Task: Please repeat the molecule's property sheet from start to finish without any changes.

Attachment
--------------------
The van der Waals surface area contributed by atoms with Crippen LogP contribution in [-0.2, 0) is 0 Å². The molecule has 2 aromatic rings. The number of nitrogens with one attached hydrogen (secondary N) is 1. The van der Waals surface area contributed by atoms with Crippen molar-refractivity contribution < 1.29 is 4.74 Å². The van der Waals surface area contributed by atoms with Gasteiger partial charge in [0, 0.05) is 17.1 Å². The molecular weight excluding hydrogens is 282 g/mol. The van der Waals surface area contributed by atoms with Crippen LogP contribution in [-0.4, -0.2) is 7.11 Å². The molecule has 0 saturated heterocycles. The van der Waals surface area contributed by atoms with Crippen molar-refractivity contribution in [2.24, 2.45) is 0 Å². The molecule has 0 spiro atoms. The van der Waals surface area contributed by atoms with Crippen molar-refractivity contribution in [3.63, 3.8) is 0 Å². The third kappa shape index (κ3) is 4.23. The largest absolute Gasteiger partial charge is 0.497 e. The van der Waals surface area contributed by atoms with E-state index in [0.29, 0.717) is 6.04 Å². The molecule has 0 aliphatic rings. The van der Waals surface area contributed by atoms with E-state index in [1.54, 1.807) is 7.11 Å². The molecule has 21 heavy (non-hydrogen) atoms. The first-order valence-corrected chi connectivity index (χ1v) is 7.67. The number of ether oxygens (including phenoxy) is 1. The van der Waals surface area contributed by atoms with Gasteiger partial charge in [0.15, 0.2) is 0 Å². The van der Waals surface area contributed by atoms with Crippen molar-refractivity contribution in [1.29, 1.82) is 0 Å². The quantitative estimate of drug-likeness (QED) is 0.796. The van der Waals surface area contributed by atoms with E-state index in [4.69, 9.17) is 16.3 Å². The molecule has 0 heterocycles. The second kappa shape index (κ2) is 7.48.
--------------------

The van der Waals surface area contributed by atoms with Crippen LogP contribution in [-0.2, 0) is 0 Å². The molecule has 2 aromatic rings. The number of nitrogens with one attached hydrogen (secondary N) is 1. The van der Waals surface area contributed by atoms with Crippen molar-refractivity contribution < 1.29 is 4.74 Å². The van der Waals surface area contributed by atoms with Gasteiger partial charge in [0, 0.05) is 17.1 Å². The molecular weight excluding hydrogens is 282 g/mol. The van der Waals surface area contributed by atoms with Crippen LogP contribution in [-0.4, -0.2) is 7.11 Å². The molecule has 0 saturated heterocycles. The van der Waals surface area contributed by atoms with Crippen molar-refractivity contribution in [2.24, 2.45) is 0 Å². The molecule has 0 spiro atoms. The van der Waals surface area contributed by atoms with Crippen molar-refractivity contribution in [3.63, 3.8) is 0 Å². The third kappa shape index (κ3) is 4.23. The largest absolute Gasteiger partial charge is 0.497 e. The van der Waals surface area contributed by atoms with E-state index in [0.29, 0.717) is 6.04 Å². The molecule has 0 aliphatic rings. The van der Waals surface area contributed by atoms with E-state index in [1.54, 1.807) is 7.11 Å². The molecule has 21 heavy (non-hydrogen) atoms. The first-order valence-corrected chi connectivity index (χ1v) is 7.67. The number of ether oxygens (including phenoxy) is 1. The van der Waals surface area contributed by atoms with Gasteiger partial charge in [0.15, 0.2) is 0 Å². The van der Waals surface area contributed by atoms with Crippen molar-refractivity contribution in [1.29, 1.82) is 0 Å². The quantitative estimate of drug-likeness (QED) is 0.796. The van der Waals surface area contributed by atoms with E-state index in [4.69, 9.17) is 16.3 Å². The molecule has 0 heterocycles. The second kappa shape index (κ2) is 7.48.